(2 of 2)
To the first two movies' clinking, clanking, clattering collections of caliginous junk, T3 adds what has become a go-to staple of Hollywood fantasy: the retro-conspiracy theory. Recent films have invented Jews who killed Hitler, X-Men who solved the Cuban missile crisis, Watchmen who insured a third term for Richard Nixon and two aliens, in Paul and Super 8, held captive since the '50s in Area 51. Bay's movie plays on suspicions about the U.S. moon landings, already voiced in Peter Hyams' 1978 Capricorn One and soon to be elaborated on in the speculative horror film Apollo 18. T3 proposes that an alien race, the Autobots, crash-landed on the moon before we did and that the discovery of the crash stoked America's Apollo expeditions, whose astronauts found the Autobot remnants on the dark side. The real Buzz Aldrin, the second man to walk on the moon, plays himself, either to validate the claim or to pick up what I hope was a fat check for a few days' demeaning work.
T3, like Super 8, has Steven Spielberg in a guiding producer capacity, and his involvement with the two films shows how neatly he has bifurcated aspects of his early films. J.J. Abrams, Super 8's writer-director, ran variations on the awe and aw-shucks sci-fi tone of Close Encounters and E.T., while Bay updates the monster and destructo-fest elements of Jaws and 1941. When T3 escalates into soldier mode, Bay also appropriates bits of Spielberg's Saving Private Ryan and War of the Worlds. But he's an equal-opportunity ransacker of movies. He throws in images of JFK, Nixon and Barack Obama, à la Zelig and Forrest Gump; stocks his bot bestiary with "cute" critters that cross Muppets with Gremlins; gives one of the bad bots a toadying, Gollum-like sidekick; borrows Army reconnaissance tropes from The Hurt Locker; convenes a reunion of Coen-brothers cast members McDormand, Malkovich and John Turturro; lets The Hangover's Ken Jeong pad his career-long résumé of grotesque Asian Americans; and includes nearly as many toy-auto product placements as Cars 2.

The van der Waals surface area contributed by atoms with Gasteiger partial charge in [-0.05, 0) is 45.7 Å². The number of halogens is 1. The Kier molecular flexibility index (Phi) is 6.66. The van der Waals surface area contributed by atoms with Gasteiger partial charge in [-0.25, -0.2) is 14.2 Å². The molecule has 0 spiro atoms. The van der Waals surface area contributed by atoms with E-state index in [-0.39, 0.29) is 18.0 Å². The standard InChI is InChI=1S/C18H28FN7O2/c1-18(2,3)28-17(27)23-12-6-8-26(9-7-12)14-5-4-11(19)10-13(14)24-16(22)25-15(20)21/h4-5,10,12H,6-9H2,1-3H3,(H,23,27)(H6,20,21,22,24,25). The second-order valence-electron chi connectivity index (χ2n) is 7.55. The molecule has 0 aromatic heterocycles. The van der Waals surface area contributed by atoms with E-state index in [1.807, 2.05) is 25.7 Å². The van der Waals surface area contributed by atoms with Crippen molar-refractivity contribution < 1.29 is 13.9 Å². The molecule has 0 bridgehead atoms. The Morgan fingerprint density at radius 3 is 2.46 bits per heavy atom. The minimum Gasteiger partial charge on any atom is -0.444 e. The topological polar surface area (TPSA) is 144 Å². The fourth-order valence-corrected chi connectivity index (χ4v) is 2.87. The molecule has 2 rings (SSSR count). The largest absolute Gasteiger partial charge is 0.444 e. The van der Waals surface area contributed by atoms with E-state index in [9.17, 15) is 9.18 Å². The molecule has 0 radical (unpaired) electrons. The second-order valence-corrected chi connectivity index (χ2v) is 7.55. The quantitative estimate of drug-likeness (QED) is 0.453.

The Coenheads seem to have enjoyed their payday; and Alan Tudyk registers momentarily as a gay German (all stereotypes intact). But acting is irrelevant in such a venture, since it consumes precious seconds of a 2 hr. 37 min. tower of testosterone. Playing on the violent auto-eroticism of American males, with their vehicles both as sex objects (adolescence) and as smashable playthings (infancy), T3 exists to bump chests and chassis and to blow stuff up. In these endeavors it can be almost enthralling. You'll see a sensational highway chase in which Optimus reconstitutes himself to catch the falling Sam, and skydivers in bat-web suits, and a skyscraper calamity that is cool enough to evoke the Tower of Pisa more than the World Trade Center on 9/11. Militia types will also enjoy the spectacle at the Lincoln Memorial, where Megatron, high on power, pulverizes the huge sculpture to make room for himself on Abe's marble seat.
Critics are also irrelevant to Transformers: Dark of the Moon. This review isn't meant to send people to the movie or keep them away. In fact, the scorekeepers at the various sites that rate critics' enthusiasm for a film shouldn't even try to elicit a Pass or Fail grade from me on T3. I'm a fascinated, stupefied outsider. Just mark me Present.